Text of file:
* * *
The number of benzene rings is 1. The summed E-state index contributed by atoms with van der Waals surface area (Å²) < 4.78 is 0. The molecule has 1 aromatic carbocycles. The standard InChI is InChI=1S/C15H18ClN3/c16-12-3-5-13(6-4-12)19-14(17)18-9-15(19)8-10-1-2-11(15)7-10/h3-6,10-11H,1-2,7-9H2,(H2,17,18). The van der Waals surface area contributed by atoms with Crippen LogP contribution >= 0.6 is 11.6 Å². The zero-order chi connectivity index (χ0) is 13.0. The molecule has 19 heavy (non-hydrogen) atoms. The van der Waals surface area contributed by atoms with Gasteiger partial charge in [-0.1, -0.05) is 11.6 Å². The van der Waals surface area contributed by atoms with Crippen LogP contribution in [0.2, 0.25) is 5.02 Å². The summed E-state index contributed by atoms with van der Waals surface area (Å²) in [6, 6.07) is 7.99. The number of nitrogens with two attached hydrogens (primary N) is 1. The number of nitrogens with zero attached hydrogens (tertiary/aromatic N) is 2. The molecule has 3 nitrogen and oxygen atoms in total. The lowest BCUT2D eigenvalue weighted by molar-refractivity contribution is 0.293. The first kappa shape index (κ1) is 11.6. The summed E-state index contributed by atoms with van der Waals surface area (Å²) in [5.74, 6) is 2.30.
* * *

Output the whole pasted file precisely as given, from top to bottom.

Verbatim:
The number of benzene rings is 1. The summed E-state index contributed by atoms with van der Waals surface area (Å²) < 4.78 is 0. The molecule has 1 aromatic carbocycles. The standard InChI is InChI=1S/C15H18ClN3/c16-12-3-5-13(6-4-12)19-14(17)18-9-15(19)8-10-1-2-11(15)7-10/h3-6,10-11H,1-2,7-9H2,(H2,17,18). The van der Waals surface area contributed by atoms with Crippen LogP contribution >= 0.6 is 11.6 Å². The zero-order chi connectivity index (χ0) is 13.0. The molecule has 19 heavy (non-hydrogen) atoms. The van der Waals surface area contributed by atoms with Gasteiger partial charge in [-0.1, -0.05) is 11.6 Å². The van der Waals surface area contributed by atoms with Crippen LogP contribution in [0.2, 0.25) is 5.02 Å². The summed E-state index contributed by atoms with van der Waals surface area (Å²) in [6, 6.07) is 7.99. The number of nitrogens with two attached hydrogens (primary N) is 1. The number of nitrogens with zero attached hydrogens (tertiary/aromatic N) is 2. The molecule has 3 nitrogen and oxygen atoms in total. The lowest BCUT2D eigenvalue weighted by molar-refractivity contribution is 0.293. The first kappa shape index (κ1) is 11.6. The summed E-state index contributed by atoms with van der Waals surface area (Å²) in [5.74, 6) is 2.30.